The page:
Back in the 1950s to 1980s, when South Korea and China focused heavily on primary education, India tried to balance both primary and higher education, and thereby neither achieved universal enrolment by the 1980s at primary level nor improved its higher education institutions significantly.

A positive feedback loop, from primary to higher education, enhances both, as can now be seen in South Korea or China.

Unsustainable model

The evidence shows that the Indian model is simply not sustainable.

Autonomy and appropriate-governance have been the key success factors for higher education globally.

The IITs, which prominently feature among those Indian institutes finding a place in the global rankings, have traditionally enjoyed more autonomy than any other Indian universities, and autonomy for other private colleges is practically nil. Had IITs enjoyed a fraction of the autonomy leading global universities do, their performance could have been much better.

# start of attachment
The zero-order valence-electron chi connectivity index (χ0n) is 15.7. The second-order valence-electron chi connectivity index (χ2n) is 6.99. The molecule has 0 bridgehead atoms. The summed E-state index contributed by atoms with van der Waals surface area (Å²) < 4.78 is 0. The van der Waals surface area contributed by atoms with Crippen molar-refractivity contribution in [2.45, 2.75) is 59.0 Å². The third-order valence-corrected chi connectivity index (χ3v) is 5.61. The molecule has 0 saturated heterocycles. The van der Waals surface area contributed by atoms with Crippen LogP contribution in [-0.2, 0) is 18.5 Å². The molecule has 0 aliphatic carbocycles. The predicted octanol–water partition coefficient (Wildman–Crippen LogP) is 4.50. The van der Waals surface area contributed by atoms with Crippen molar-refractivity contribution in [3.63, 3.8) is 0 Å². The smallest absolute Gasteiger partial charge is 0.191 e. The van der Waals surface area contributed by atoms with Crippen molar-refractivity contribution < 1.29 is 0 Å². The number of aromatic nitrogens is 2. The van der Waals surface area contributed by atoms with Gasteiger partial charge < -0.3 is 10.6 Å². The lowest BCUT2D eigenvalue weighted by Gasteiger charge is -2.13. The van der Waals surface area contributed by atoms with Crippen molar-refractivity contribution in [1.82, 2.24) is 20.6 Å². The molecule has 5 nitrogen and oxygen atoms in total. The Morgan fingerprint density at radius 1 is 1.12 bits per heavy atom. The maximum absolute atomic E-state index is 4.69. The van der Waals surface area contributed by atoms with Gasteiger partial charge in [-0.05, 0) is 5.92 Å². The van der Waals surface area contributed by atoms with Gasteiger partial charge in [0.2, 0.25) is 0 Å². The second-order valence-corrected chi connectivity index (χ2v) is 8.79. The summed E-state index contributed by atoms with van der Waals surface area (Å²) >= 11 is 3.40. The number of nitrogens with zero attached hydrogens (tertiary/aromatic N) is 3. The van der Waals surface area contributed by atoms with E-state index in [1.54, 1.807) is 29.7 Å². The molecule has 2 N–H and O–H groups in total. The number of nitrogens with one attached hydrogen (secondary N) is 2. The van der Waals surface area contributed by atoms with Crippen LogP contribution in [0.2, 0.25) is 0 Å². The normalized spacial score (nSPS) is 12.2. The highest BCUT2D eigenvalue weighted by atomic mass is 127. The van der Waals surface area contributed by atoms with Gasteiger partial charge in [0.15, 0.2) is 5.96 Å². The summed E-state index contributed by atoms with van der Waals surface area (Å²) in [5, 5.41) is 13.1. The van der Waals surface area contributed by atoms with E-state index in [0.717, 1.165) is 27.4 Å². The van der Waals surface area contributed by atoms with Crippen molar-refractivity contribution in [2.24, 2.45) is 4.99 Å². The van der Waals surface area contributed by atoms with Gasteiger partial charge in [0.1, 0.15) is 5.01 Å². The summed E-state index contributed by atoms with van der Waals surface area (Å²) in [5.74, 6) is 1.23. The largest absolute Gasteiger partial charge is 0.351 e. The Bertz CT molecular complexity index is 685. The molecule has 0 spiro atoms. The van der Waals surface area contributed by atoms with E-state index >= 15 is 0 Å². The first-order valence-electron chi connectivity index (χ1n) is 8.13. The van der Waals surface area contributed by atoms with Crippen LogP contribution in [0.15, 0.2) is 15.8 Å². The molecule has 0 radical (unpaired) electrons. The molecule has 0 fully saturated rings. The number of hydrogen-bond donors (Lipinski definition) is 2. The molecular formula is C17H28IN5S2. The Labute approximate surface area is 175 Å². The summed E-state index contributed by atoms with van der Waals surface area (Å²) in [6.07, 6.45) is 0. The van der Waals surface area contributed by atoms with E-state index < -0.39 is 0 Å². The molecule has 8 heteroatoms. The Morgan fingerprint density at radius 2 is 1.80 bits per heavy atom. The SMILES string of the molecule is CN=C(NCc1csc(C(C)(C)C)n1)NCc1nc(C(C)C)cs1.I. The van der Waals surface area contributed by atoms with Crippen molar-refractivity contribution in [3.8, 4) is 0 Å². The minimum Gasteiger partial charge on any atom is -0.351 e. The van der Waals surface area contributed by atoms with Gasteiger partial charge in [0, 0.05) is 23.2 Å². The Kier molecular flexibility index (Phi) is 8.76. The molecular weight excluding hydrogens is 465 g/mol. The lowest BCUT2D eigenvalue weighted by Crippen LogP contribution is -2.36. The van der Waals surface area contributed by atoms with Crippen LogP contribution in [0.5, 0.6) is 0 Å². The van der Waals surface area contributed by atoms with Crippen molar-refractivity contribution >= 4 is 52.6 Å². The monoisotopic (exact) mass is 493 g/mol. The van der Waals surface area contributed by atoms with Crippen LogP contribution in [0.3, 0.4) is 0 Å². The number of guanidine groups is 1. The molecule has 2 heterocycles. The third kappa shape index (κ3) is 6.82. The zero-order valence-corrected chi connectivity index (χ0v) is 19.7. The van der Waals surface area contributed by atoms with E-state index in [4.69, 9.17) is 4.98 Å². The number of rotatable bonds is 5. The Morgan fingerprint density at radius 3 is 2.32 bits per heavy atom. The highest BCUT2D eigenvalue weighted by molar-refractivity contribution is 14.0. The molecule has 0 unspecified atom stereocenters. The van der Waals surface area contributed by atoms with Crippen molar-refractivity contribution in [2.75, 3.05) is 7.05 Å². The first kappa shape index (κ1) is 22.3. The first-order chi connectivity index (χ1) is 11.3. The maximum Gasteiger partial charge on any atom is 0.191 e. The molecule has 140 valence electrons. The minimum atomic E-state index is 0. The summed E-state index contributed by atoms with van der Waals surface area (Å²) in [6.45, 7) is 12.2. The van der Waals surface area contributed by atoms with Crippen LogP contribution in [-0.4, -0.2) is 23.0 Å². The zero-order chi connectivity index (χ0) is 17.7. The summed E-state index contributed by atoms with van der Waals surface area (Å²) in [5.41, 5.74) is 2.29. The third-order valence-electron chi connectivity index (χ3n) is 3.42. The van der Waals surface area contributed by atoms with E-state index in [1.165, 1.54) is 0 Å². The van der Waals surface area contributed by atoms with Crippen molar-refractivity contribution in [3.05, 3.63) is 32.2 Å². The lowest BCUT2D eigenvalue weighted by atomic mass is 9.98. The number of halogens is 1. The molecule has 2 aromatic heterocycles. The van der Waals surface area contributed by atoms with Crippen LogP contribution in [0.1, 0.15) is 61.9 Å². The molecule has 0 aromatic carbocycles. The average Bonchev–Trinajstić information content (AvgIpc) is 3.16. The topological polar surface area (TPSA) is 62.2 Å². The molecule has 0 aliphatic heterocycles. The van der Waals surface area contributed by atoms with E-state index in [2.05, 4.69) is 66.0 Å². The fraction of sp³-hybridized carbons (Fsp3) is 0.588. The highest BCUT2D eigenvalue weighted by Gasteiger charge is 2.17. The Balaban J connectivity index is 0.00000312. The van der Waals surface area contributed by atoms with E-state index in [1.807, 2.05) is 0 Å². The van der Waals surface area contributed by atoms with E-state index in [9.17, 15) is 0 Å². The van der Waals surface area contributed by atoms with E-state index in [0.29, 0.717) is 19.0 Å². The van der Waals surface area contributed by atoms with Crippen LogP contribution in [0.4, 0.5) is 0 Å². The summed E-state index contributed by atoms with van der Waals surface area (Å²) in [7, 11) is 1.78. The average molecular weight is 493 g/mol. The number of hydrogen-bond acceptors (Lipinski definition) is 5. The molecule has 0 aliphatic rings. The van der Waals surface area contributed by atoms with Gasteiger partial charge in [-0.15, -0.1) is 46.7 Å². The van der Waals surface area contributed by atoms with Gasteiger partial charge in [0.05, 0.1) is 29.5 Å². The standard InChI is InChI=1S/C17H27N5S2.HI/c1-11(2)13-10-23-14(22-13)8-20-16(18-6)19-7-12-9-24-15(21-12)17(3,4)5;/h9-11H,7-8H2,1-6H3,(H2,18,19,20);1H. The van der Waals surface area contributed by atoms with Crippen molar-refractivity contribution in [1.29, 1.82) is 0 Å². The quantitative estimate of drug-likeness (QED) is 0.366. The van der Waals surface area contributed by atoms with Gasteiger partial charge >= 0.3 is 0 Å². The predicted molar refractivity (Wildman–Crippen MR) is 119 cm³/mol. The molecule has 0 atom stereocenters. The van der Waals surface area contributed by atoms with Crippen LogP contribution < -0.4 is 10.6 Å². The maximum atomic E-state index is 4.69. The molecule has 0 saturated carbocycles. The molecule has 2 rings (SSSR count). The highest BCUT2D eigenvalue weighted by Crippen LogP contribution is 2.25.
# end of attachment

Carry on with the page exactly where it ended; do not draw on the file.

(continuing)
The philosopher Joseph de Maistre observed that every nation gets the government that it deserves. By the same argument, every nation gets the education system (and media) that it deserves.

Unless India adopts structural reforms in its education sector by focusing more on primary education and by allowing quality private participation, and grants more autonomy and sets uniform rules for all players in higher education, the opportunities we have today will slip out of our hands.

* Professor Ranjit Goswami is Dean (Academics) of the Institute of Management Technology (IMT), Nagpur; and is a graduate of the IIT system including masters and PhD degrees. A shorter version of the article, “India's obsession with university rankings”, was first published by the East Asia Forum.